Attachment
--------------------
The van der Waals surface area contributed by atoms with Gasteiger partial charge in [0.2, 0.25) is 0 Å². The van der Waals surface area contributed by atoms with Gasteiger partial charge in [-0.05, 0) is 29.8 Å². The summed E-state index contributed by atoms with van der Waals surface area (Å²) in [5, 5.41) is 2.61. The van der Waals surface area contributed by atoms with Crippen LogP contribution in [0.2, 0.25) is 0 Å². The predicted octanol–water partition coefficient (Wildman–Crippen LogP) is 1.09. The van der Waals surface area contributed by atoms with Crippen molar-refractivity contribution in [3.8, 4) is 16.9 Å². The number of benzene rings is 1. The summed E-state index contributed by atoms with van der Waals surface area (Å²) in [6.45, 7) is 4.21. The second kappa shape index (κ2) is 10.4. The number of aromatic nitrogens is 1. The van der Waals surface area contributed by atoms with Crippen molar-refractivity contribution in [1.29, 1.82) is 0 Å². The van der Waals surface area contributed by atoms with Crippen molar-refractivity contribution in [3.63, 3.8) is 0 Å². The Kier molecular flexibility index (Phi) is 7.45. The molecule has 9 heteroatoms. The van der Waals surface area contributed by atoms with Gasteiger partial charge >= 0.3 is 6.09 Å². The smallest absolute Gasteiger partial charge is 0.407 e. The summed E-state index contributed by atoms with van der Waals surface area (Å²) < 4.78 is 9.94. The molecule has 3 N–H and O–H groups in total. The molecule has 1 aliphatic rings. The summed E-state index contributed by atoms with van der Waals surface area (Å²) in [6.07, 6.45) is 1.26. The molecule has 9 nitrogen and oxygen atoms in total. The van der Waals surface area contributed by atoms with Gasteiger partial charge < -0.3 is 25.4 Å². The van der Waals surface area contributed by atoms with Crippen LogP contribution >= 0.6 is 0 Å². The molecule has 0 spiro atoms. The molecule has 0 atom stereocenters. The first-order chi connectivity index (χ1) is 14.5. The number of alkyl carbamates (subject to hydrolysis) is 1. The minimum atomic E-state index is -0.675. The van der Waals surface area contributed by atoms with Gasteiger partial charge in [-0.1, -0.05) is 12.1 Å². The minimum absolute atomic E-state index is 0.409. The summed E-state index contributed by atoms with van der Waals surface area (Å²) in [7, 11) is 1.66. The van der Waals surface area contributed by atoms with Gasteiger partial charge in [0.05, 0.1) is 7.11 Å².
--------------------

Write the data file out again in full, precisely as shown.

The van der Waals surface area contributed by atoms with Gasteiger partial charge in [0.2, 0.25) is 0 Å². The van der Waals surface area contributed by atoms with Gasteiger partial charge in [-0.05, 0) is 29.8 Å². The summed E-state index contributed by atoms with van der Waals surface area (Å²) in [5, 5.41) is 2.61. The van der Waals surface area contributed by atoms with Crippen LogP contribution in [0.2, 0.25) is 0 Å². The predicted octanol–water partition coefficient (Wildman–Crippen LogP) is 1.09. The van der Waals surface area contributed by atoms with Crippen molar-refractivity contribution in [3.8, 4) is 16.9 Å². The number of benzene rings is 1. The summed E-state index contributed by atoms with van der Waals surface area (Å²) in [6.45, 7) is 4.21. The second kappa shape index (κ2) is 10.4. The number of aromatic nitrogens is 1. The van der Waals surface area contributed by atoms with Crippen molar-refractivity contribution in [1.29, 1.82) is 0 Å². The van der Waals surface area contributed by atoms with Crippen molar-refractivity contribution in [3.63, 3.8) is 0 Å². The Kier molecular flexibility index (Phi) is 7.45. The molecule has 9 heteroatoms. The van der Waals surface area contributed by atoms with Gasteiger partial charge >= 0.3 is 6.09 Å². The smallest absolute Gasteiger partial charge is 0.407 e. The summed E-state index contributed by atoms with van der Waals surface area (Å²) < 4.78 is 9.94. The molecule has 3 N–H and O–H groups in total. The molecule has 1 aliphatic rings. The summed E-state index contributed by atoms with van der Waals surface area (Å²) in [6.07, 6.45) is 1.26. The molecule has 9 nitrogen and oxygen atoms in total. The van der Waals surface area contributed by atoms with Gasteiger partial charge < -0.3 is 25.4 Å². The van der Waals surface area contributed by atoms with Crippen LogP contribution >= 0.6 is 0 Å². The molecule has 0 spiro atoms. The molecule has 0 atom stereocenters. The first-order chi connectivity index (χ1) is 14.5. The number of alkyl carbamates (subject to hydrolysis) is 1. The minimum atomic E-state index is -0.675. The van der Waals surface area contributed by atoms with Gasteiger partial charge in [-0.1, -0.05) is 12.1 Å². The minimum absolute atomic E-state index is 0.409. The summed E-state index contributed by atoms with van der Waals surface area (Å²) in [7, 11) is 1.66. The van der Waals surface area contributed by atoms with Gasteiger partial charge in [0.05, 0.1) is 7.11 Å².